Hours after a mass school shooting in Connecticut, Democratic U.S. Sen. Al Franken said now is not the time to discuss reforming the nation’s gun-control laws.
“This is the day for us to have the victims and their families in our hearts, in our prayers and in our thoughts,” Franken said Friday.
The Minnesota senator was at the University of Minnesota Twin Cities campus to hear from residents about the potential impacts of the so-called fiscal cliff.
He began a news conference after the meeting by discussing the school shooting in which a gunman killed 20 elementary school children and six adults.
“This has been a very sad day,” Franken said. “It’s a horrific event and certainly every Minnesotans' prayers and thoughts are with the families and the friends of those who were killed or wounded, and those who are heeling from those wounds.”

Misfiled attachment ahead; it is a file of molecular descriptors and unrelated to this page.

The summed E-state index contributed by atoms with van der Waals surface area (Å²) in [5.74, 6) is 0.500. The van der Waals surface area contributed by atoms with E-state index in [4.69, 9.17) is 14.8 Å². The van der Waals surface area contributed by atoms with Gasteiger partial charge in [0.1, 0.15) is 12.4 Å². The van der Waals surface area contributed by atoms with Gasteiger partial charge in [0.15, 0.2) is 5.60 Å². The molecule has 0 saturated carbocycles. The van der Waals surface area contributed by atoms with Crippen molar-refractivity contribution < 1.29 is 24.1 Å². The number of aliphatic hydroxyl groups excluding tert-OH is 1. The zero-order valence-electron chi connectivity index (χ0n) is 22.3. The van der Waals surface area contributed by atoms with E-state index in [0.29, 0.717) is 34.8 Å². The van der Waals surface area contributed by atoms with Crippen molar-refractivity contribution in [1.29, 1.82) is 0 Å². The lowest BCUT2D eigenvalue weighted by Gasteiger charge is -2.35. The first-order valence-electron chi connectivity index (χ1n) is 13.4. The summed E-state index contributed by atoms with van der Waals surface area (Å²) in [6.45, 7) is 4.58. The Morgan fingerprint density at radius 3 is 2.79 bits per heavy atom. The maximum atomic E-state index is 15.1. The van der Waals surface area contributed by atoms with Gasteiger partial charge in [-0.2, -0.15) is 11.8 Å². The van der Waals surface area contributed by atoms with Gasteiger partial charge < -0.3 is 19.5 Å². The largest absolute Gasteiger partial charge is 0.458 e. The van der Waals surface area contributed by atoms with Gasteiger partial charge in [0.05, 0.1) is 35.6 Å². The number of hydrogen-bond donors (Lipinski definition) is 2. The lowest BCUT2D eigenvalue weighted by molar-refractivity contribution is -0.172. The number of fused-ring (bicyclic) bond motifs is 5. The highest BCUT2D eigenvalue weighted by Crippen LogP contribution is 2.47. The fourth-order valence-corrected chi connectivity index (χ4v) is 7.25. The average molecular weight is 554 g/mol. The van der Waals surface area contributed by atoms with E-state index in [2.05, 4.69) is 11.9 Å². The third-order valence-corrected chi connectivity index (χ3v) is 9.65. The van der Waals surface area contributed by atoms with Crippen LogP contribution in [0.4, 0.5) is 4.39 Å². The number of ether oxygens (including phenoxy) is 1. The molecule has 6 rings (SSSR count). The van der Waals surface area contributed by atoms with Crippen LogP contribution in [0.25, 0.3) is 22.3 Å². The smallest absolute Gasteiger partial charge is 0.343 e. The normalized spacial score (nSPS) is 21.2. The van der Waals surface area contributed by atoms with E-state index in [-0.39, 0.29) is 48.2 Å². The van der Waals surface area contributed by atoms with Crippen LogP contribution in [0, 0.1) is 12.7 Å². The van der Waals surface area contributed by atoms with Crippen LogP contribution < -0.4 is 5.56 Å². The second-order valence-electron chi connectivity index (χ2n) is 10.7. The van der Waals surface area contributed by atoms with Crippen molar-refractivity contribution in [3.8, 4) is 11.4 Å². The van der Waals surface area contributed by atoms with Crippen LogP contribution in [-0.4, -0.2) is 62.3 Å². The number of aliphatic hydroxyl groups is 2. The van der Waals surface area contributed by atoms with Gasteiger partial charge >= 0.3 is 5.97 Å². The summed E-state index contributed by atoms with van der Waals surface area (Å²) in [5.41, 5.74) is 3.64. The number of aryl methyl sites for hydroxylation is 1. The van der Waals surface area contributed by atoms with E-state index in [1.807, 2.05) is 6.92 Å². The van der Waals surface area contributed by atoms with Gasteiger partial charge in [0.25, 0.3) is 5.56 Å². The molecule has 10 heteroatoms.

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During an MPR interview in front a live audience, Dayton reiterated his support for middle class tax cuts, a big boost in transportation funding and universal prekindergarten during next year's legislative session, all priorities he was unable to achieve in the 2015 session.
State Auditor Rebecca Otto, reeling from a new law allowing counties to hire private audit firms to review their finances, said in a statement she has hired outside counsel "to help me assess the implications of this law and its impact on the core function of auditing."